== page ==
Tax Identification Number (TIN)

  1. Mr. Speaker, in 2014, the GRA made it a must for all taxpayers to acquire

TIN before transacting business at the various ports. Tax payers are also

required to declare what tax office number they pay their taxes to customs

authorities. In conjunction with the National Identification Authority (NIA),

the requirement of the TIN will be extended to other sectors to facilitate the

identification of eligible taxpayers. Again, to ensure that the status of

persons on the Taxpayer Register is accurate, they will be required to

validate their data every two years.

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Amendment of National Health Insurance (NHIS) Act

  1. Mr. Speaker, after ten years of implementing of the National Health

Insurance Scheme, with the passage of the VAT Act 2013, (Act 870) to

include fee based financial services and real estates in taxable activities, the

National Health Insurance Act will be amended to conform to the new

provisions. This will generate additional resources for the scheme.

Support to Local Industries

  1. Mr. Speaker, as part of its policy to support local industries, Government, in

the 2014 Budget removed import duties and VAT on raw materials used for

locally produced exercise and text books under the supervision of Ministry of

Education and HIV/AIDS drugs under the supervision of the Ministry of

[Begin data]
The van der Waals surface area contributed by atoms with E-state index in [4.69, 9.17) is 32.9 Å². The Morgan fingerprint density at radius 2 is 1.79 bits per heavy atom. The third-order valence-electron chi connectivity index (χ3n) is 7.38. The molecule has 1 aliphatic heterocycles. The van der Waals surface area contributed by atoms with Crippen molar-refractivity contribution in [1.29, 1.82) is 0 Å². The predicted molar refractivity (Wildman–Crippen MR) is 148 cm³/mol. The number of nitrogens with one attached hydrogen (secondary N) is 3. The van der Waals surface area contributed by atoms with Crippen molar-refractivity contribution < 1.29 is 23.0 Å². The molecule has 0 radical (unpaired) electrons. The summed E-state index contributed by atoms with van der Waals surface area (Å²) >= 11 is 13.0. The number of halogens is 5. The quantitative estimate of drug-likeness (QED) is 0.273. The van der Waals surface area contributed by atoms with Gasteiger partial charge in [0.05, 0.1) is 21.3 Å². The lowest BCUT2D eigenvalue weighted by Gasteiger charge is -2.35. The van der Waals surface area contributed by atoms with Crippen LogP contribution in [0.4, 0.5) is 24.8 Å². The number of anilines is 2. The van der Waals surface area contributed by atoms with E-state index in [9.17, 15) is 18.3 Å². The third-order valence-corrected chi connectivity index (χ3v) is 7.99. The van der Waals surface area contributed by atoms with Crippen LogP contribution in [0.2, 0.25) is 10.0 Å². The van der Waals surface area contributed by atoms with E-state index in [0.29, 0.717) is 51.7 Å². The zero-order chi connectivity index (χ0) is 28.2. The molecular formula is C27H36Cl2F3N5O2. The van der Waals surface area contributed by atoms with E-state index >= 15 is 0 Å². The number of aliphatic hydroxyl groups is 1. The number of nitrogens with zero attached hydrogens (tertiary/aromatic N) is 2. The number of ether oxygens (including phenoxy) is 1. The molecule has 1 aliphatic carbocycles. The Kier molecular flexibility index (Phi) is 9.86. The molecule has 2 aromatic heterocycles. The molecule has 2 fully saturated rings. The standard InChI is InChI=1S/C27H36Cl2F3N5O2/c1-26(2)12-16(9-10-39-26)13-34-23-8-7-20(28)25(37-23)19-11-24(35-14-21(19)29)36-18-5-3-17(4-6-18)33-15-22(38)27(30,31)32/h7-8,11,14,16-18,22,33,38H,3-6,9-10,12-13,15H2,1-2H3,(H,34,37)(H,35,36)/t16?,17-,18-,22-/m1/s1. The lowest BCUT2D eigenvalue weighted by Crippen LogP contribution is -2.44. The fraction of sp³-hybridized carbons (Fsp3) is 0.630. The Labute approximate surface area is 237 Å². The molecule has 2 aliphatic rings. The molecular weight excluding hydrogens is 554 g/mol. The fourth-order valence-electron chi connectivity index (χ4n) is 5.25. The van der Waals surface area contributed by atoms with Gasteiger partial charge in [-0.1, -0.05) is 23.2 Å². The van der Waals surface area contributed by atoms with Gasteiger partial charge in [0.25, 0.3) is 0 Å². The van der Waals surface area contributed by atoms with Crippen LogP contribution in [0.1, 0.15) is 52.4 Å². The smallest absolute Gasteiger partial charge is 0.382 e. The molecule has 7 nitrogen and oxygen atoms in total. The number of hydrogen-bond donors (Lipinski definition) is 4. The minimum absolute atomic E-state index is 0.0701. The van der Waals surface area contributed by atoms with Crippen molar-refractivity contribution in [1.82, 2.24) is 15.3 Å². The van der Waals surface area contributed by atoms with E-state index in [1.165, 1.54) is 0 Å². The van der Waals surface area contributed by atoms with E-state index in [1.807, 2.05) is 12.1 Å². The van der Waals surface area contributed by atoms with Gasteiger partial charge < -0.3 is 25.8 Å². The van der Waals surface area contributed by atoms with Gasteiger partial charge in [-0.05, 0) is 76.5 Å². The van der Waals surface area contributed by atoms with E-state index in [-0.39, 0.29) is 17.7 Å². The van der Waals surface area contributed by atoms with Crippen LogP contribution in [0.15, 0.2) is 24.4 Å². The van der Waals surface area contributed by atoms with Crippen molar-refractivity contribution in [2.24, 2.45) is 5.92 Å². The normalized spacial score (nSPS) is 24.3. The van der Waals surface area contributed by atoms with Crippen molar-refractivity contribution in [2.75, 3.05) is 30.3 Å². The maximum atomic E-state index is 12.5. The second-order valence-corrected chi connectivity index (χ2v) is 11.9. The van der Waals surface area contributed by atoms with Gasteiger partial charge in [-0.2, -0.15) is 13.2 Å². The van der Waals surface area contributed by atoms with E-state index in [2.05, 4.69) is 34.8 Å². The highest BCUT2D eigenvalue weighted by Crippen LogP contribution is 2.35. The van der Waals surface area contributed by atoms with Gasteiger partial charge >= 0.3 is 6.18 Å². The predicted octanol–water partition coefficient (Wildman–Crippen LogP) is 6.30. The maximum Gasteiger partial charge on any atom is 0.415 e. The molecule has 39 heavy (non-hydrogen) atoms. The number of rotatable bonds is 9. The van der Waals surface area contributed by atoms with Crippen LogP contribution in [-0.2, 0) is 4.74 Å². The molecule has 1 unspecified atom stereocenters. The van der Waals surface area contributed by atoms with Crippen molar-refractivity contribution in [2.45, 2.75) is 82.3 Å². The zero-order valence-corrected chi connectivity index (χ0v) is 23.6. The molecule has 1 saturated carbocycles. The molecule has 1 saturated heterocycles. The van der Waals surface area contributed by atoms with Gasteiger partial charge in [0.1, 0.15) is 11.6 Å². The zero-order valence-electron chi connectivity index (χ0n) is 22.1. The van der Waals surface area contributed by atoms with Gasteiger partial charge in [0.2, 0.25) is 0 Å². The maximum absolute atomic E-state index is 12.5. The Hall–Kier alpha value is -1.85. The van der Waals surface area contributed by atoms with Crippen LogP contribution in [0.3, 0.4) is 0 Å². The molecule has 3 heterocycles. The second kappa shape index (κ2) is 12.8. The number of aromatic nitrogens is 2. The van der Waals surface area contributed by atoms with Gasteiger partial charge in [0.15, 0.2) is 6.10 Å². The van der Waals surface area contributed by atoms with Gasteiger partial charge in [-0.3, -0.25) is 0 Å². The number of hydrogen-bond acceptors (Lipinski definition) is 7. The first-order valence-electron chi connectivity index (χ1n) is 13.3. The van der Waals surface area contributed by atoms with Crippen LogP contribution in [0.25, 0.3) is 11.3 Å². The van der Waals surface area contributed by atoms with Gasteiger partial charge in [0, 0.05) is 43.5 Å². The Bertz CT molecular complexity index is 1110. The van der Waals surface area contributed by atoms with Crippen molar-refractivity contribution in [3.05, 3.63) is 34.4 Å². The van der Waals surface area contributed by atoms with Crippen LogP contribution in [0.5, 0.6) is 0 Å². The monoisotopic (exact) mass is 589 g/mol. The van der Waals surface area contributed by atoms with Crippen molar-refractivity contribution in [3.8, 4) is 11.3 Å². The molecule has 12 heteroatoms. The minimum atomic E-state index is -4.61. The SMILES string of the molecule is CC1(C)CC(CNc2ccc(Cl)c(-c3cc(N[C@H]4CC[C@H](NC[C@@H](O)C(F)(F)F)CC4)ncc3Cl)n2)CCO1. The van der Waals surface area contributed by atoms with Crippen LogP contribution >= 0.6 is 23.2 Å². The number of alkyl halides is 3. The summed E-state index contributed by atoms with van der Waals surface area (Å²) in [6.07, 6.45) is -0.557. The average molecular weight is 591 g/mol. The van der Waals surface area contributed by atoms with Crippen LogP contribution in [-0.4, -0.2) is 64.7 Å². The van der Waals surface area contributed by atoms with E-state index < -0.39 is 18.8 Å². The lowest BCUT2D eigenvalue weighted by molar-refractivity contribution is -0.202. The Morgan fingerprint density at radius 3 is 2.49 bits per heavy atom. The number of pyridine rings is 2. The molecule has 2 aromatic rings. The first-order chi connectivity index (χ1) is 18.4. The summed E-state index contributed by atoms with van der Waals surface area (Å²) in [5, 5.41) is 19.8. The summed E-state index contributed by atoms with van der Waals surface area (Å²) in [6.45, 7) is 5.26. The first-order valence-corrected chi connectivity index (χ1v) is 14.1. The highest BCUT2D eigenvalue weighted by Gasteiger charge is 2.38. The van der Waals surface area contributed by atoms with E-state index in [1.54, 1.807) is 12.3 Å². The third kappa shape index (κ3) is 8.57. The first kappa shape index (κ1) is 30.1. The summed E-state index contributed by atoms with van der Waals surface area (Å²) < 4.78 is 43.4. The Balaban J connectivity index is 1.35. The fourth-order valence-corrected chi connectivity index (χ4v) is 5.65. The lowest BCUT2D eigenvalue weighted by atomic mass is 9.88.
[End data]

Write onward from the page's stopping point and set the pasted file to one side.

Health. In addition to these measures, Government in 2015 proposes to

remove VAT on specified locally produced pharmaceuticals and some of the

raw materials used for the production of these pharmaceuticals. The

exemption policy will be based on VAT on a select list of special essential

medicines not manufactured in Ghana and approved by the Minister of

Health. This will ensure neutrality and reduce the cost of pharmaceuticals

sold in Ghana and make them more affordable to Ghanaians.

  1. Government will also remove import duty and VAT on inputs for the

production of machetes and also the production of exercise books and

textbooks. This will benefit both our farmers and the printing industry.

  1. Mobile phone penetration is high in Ghana. However smartphones form only

15% of this penetration. Communication is shifting from voice to data and

mobile data is projected to grow 6.3 times between 2013 and 2018. It is